Wednesday, August 3, 2011

Eighteen-Fifty or Fight

You know, our timing here at Hail to the Chief... to the DEATH is a little fortuitous. "Why," you ask? Well, you may have noticed a little bit of a political kerfuffle brewing over the past few weeks, and that kerfuffle has revolved largely around one word: compromise. This particular compromise seems to look a little like this:
  • Democrats: So, we can live with some spending cuts, as long as we maybe close some tax loopholes or raise taxes on the rich.
  • Republicans: We can live with some modest tax gains, as long as we take a look at current and future spending.
  • Tea Partiers: *unintelligible gibberish*
We'd say that no matter which side of this tri-cornered hat of fail you are on, you're probably a bit disappointed at the way things have worked out. Which, to be fair, probably means it was a good compromise.

But man, this compromise has nothing to do with the way American politics worked in the middle of the 19th century. It seems like if you rifle through a textbook, you can't go two paragraphs without reading about some new Compromise brokered as America rushed full speed towards the ultimate "no, we're done compromising" moment, the Civil War.
The Civil War looked exactly like this. It was four years of a guy and blue and a guy in gray butting muskets,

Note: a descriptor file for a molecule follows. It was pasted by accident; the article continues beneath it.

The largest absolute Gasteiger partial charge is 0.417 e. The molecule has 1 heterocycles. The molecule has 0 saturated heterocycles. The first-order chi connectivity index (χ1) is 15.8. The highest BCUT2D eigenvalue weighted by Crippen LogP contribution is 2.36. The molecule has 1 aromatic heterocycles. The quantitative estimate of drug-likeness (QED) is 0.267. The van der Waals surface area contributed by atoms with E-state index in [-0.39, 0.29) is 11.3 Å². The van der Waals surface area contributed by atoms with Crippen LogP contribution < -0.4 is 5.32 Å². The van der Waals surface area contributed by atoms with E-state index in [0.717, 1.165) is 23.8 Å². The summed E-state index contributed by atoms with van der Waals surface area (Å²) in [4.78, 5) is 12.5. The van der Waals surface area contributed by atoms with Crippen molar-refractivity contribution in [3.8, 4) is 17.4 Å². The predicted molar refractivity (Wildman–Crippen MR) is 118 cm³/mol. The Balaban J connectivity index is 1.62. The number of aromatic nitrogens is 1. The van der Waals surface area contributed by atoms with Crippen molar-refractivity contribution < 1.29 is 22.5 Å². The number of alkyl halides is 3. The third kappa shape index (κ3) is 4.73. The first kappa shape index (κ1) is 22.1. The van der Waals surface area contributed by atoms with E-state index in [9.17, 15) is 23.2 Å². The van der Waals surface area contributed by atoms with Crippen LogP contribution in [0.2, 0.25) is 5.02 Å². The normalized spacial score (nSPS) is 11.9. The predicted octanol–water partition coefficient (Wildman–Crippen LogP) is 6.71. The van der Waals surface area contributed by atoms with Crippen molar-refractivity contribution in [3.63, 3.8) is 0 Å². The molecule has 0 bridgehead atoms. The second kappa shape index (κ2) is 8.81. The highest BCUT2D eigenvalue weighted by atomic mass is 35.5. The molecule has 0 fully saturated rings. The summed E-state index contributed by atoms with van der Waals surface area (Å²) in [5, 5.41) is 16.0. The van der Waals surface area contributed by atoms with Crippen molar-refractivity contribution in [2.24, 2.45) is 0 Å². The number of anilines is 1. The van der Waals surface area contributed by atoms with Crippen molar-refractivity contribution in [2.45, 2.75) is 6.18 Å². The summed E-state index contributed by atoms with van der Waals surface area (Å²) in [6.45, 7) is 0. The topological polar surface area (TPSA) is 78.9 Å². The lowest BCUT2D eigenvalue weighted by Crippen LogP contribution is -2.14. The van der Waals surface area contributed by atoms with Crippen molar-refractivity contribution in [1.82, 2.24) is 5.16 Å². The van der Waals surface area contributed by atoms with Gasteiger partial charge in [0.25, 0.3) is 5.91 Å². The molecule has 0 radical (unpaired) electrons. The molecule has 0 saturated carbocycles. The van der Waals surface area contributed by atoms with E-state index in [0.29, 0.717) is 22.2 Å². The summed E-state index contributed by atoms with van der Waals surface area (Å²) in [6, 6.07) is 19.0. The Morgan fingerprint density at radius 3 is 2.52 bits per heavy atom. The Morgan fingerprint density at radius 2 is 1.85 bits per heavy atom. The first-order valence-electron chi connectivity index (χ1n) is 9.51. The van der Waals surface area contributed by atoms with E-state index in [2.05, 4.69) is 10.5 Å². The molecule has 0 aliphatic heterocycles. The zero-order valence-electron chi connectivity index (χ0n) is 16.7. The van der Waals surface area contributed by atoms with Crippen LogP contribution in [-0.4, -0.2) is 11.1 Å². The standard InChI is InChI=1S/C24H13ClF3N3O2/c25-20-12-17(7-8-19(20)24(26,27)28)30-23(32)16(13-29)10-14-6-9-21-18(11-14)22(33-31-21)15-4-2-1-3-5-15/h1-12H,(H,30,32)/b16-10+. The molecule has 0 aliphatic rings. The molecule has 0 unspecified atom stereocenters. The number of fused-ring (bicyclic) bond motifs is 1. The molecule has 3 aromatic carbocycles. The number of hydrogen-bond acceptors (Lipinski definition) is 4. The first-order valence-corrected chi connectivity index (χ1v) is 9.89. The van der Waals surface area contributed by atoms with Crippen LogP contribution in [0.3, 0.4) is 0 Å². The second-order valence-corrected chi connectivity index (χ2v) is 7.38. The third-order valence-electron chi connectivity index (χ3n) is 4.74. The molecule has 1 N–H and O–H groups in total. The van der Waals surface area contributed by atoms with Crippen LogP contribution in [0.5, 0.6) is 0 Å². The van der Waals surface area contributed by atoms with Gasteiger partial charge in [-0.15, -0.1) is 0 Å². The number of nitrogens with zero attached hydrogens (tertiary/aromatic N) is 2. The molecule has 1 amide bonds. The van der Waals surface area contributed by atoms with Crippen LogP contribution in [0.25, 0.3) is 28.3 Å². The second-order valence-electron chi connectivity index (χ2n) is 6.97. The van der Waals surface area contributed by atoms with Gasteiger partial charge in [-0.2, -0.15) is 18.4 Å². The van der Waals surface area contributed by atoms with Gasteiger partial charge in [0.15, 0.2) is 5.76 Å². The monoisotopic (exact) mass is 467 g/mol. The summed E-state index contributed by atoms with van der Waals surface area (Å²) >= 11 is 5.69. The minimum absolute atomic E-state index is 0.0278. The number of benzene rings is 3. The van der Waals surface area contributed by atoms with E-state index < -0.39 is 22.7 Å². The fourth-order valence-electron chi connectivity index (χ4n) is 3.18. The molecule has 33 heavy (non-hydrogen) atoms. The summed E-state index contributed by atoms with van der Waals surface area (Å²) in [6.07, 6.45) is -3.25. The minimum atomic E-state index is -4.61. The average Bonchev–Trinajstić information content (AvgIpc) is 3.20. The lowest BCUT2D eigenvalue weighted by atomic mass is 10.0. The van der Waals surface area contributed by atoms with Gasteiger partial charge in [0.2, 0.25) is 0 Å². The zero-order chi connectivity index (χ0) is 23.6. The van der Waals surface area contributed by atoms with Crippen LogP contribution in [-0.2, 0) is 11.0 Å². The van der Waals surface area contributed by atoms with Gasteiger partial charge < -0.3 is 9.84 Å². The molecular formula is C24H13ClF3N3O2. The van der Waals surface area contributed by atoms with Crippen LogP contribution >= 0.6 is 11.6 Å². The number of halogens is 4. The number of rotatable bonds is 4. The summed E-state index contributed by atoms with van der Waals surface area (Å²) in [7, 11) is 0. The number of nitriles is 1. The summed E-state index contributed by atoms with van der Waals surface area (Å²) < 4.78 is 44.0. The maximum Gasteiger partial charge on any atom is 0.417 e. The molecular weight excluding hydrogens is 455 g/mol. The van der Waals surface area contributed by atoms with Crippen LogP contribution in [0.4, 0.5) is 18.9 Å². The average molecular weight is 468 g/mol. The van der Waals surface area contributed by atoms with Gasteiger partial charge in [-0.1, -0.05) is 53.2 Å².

looking menacingly into each others' eyes.
Some of these compromises are more famous than others. We're here to talk about one of the more obscure ones, one that was spearheaded by one half of this week's Arena matchup: Zachary Taylor. Yes, ladies and gentlemen, it's time to learn about...

The Compromise of 1850
So, all of these compromises have one thing in common: they were all about either preventing or expanding the practice of slavery in all the bright, shiny new states that were being added to the Union. The slavery question had been incredibly contentious as the middle part of the country was filled out by states and territories, and had resulted in something called (natch) the Missouri Compromise. This Compromise basically drew a line in the sand at the 36° 30´ parallel, and said that any new states added to the Union north of the line would be free states, and states added south of the line would be slave states. In the true spirit of the affair, Maine and Missouri entered the Union as free and slave states, respectively (even though about 99% of Missouri lies above the line).
The bootheel exists because of an earthquake, and a landowner who
didn't want to be part of the Arkansas Territory. No, really.
So, everything was all fine and good until the United States grabbed a hold of a big ol' chunk of land via the Mexican-American war. Once the dust from that particular fracas settled, all of that land needed to be organized. And how much land are we talking about? Let's look at a map!
So, everything in white in that map? Was what Mexico lost to the U.S. Okay, the map includes Texas for some reason, even though it had already broken free from Mexico and joined the U.S. prior to the war. Still, that was a shit ton of land for the United States to acquire in one big lump. What the hell were they going to do with it? Well, plenty of people had opinions:
  • Texas immediately claimed a ton of land to the west, stretching all the way to the Rio Grande.
  • California, fueled by a little thing called the Gold Rush, applied to be a free state.
  • Slavery enthusiasts noticed that California happened to straddle the 36° 30´ parallel, and thus said California should be broken in twain.
  • The Mormons decided they wanted a BIG OL chunk of the American southwest for their own state. Like, a ridiculously large amount of land. About zero non-Mormons took any of it seriously.